In most languages a collection of homogeneous (all of the same type) entities is called an array. The size of the array is fixed at the time of creation, however, the contents of the array can be changed during the course of the execution of the program. Higher dimensional arrays are also possible, where each element of an array is an array.
The analogue of an array in Python is a list. Even though a list defines a collection of things it has different properties from an array. A list could be a collection of heterogeneous (different types) items. The size of a list is dynamic. It is not specified at the time of creation and can grow or shrink as needed. A list could have duplicate items. The order of the items in a list is important and not their uniqueness. Python also provides built-in functions to manipulate a list and its contents. A higher dimensional list has elements that are themselves lists. Given the flexibility and the associated functions, a Python list is a more powerful data structure than an array.
There are several ways in which to create a list. You can enumerate all the elements of a list or create an empty list and then append or insert items into the list. When you append an item to a list, that item is added to the end of the list. To insert an item into a list you must specify its position and then all the elements to the right or below it are shifted to make space for it.
# Enumerate the items a = [1, 2, 3] # Create an empty list and append or insert a =  a.append(1) # a =  a.append(2) # a = [1, 2] a.insert(1, 3) # a = [1, 3, 2] # Create a two dimensional list b = [ [1, 2, 3], [4, 5, 6], [7, 8, 9] ]Note that the positions of items in a list start at an index value of 0. You can also create a list by concatenating two or more lists together. You can initialize a list with a predefined value.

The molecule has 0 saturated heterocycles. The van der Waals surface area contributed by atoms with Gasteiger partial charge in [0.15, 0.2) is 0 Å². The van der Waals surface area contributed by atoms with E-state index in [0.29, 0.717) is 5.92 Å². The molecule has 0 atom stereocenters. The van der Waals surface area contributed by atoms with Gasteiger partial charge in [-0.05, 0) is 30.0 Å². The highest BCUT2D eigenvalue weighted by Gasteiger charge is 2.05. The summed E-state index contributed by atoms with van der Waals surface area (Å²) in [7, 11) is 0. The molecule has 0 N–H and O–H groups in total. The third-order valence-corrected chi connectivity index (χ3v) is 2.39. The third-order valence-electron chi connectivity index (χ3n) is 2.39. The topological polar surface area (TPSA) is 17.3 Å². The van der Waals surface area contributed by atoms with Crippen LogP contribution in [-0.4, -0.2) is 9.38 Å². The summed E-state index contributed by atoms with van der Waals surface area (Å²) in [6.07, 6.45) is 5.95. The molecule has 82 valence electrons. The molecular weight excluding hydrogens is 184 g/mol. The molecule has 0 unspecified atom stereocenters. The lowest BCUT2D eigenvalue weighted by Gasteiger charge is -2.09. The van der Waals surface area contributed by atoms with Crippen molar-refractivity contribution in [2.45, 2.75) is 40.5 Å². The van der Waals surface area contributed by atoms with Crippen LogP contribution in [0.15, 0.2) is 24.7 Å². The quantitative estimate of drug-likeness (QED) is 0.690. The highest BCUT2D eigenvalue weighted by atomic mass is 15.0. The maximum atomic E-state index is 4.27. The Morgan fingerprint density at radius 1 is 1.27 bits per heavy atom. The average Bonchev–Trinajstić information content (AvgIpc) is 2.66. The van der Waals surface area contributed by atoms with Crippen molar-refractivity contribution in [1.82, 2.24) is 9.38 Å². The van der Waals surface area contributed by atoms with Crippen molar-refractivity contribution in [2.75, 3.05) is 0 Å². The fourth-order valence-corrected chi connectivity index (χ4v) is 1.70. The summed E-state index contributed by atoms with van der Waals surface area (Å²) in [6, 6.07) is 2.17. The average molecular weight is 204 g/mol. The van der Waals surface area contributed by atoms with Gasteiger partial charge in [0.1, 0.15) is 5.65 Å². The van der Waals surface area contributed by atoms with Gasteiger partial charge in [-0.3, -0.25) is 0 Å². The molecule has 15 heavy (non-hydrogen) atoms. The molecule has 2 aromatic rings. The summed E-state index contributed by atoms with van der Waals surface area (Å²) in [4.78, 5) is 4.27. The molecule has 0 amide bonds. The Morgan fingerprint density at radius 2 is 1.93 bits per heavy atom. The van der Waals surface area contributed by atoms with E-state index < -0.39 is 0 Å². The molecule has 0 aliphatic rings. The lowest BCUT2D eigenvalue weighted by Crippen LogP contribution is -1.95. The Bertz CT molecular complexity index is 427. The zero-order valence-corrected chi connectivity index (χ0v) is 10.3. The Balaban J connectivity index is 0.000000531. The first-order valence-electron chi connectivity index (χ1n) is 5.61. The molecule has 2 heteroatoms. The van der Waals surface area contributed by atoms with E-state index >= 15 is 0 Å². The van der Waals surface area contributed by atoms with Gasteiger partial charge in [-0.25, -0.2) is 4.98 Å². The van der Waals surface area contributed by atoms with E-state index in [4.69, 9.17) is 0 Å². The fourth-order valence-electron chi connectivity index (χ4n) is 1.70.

a = [1, 2] b = [4, 5] c = a + b # c = [1, 2, 4, 5] d =  * 5 # d = [0, 0, 0, 0, 0]
To obtain the length of a list you can use the len() function.
a = [1, 2, 3] length = len (a) # length = 3The items in a list are indexed starting at 0 and ending at index length - 1. You can also use negative indices to access elements in a list. For example a[-1] returns the last item on the list and a[-length] returns the first. Unlike a string, a list is mutable, i.e. its contents can be changed like so:
a = 4 # a = [1, 4, 3]To access or change an element in a 2-dimensional list specify the row first and then the column.
d = b # d = 6 b = b * 2You can also slice a list by specifying the starting index and the ending index and Python will return to you a sub-list from the starting index and upto but not including the end index.
a = [1, 9, 2, 8, 3, 7, 4, 6, 5] b = a[2:5] # b = [2, 8, 3]
One of the most important operations that you can do with a list is to traverse it, i.e. visit each and every element in the list in order. There are several ways in which to do so:
a = [9, 2, 6, 4, 7] for item in a: print item, # 9 2 6 4 7 # Doubles each item in the list length = len (a) for i in range (length): a[i] = a[i] * 2
|list.sort()||Sorts a list in ascending order|
|list.reverse()||Reverses the elements in a list|
|value in list||Returns True if the value is in the list and False otherwise|
|list.index(x)||Returns the index of the first occurence of x. Use with the above function to check if x is in the list before determining its position.|
|list.count(x)||Returns the number of occurences of x in the list|
|list.remove(x)||Deletes the first occurence of x in list|
|list.pop(i)||Deletes the ith element in the list and returns its value|